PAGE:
As I have written, the attorney general is a tricky target for Democrats; Barr is a smart and agile lawyer who frequently picks apart the premise and wording of questions, and he’s able to couch even his most controversial decisions in relatively inoffensive legalese. Over the course of five hours today, a few Democrats questioned Barr with precision. Representative Ted Deutch of Florida pressed Barr on the inconsistencies in his explanation of the Stone case, while Representative Eric Swalwell of California asked Barr why he was not investigating Trump’s decision to commute Stone’s sentence. “Why should I?” the attorney general replied. Barr seemed to lose his patience as the hearing went on, snapping back at Democrats who would not let him fully answer their charges.

Yet there was little of the sharp, focused questioning that Democratic senators such as Elizabeth Warren of Massachusetts and Kamala Harris of California, as well as Republican John Kennedy of Louisiana, have deployed successfully against Trump officials and nominees. Instead, Democrats found themselves hamstrung by the sheer volume of their grievances—a result of the administration’s successful stonewalling of congressional oversight during the year and a half since Republicans lost their House majority. From the Robert Mueller report to the Stone case to the removal of federal prosecutors to the most recent civil-rights protests, lawmakers simply had too much to get off their chest and not enough interest in hearing what Barr had to say about it all. When Representative Hakeem Jeffries of New York asked the attorney general what he’d do if Trump lost the election in November but refused to leave office in January, Barr replied: “If the results are clear, I would leave office.” It was a vague and evasive answer, but there was little follow-up.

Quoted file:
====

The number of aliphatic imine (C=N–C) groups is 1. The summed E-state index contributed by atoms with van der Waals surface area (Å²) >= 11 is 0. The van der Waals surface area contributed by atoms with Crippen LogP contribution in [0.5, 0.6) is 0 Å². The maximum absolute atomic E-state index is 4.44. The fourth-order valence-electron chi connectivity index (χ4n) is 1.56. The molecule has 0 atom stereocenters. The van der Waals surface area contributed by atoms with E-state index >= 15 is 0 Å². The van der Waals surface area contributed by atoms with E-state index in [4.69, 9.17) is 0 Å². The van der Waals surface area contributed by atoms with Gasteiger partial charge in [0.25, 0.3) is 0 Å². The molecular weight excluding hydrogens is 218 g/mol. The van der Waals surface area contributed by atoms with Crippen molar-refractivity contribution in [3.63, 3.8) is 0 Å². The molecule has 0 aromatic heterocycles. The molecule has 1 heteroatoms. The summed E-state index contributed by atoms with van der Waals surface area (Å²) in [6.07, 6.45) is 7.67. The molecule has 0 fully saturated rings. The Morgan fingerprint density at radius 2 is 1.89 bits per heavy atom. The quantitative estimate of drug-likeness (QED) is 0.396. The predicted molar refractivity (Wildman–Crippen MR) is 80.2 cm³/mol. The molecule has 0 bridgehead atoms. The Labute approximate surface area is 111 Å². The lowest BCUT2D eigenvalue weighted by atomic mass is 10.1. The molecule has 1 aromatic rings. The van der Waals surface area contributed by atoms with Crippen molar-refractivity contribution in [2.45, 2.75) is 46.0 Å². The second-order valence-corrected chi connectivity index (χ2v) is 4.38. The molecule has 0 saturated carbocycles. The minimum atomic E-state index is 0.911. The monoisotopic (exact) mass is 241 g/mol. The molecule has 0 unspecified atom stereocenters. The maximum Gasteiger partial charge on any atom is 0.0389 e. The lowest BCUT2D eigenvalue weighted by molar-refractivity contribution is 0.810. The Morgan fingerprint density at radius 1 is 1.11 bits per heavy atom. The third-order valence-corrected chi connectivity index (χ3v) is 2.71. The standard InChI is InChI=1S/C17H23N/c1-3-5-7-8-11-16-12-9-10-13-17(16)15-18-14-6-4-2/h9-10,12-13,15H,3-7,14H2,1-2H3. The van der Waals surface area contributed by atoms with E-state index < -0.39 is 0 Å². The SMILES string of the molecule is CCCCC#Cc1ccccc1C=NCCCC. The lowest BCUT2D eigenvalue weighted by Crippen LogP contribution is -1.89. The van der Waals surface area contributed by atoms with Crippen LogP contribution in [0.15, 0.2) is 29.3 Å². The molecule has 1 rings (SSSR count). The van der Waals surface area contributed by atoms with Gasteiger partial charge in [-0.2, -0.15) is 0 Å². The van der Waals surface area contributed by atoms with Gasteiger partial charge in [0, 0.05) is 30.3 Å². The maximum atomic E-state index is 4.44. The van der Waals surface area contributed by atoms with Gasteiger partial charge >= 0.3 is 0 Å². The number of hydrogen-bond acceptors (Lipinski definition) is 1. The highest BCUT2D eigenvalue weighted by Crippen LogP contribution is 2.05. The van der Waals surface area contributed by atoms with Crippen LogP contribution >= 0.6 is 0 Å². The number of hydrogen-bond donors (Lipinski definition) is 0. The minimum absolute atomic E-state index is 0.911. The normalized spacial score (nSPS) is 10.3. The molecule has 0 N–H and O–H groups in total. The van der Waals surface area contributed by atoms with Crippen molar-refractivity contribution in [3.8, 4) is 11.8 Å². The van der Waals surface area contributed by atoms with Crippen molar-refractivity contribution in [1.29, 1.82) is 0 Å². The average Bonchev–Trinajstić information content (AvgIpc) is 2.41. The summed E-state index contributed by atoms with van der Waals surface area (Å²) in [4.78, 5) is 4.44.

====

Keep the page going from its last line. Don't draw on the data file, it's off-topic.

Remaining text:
“I know your story,” Representative Hank Johnson of Georgia told Barr at another point, interrupting the witness before he could complete a thought. “I’m telling my story. That’s what I’m here to do,” Barr replied.

Republicans regularly spoke up in Barr’s defense, often giving him the time—and a friendlier platform—that Democrats had refused him. “You can give a speech or you can ask questions. If you do the latter, you need to give the witness a chance to answer them,” Representative Jim Jordan of Ohio, a conservative who’s no stranger to grandstanding, chided Democrats at one point.

If the Democrats’ impeachment hearings were an extraordinary example of congressional oversight, today’s hearing marked a return to normal—and it showed. One of the House’s impeachment lawyers, Daniel Goldman, formerly of the House Intelligence Committee, even criticized the Judiciary Committee’s questioning of Barr today. Senior Democrats have mused about impeaching Barr, but today they chose to subject him to standard questioning as opposed to a more focused, more rigorous, and less overtly political interrogation. Perhaps Barr would not have agreed to a different format, and the Democrats’ long wait for his appearance before the House would have dragged on. But the result today was an oversight hearing that was mostly a venting session, leaving a long and growing list of questions unanswered.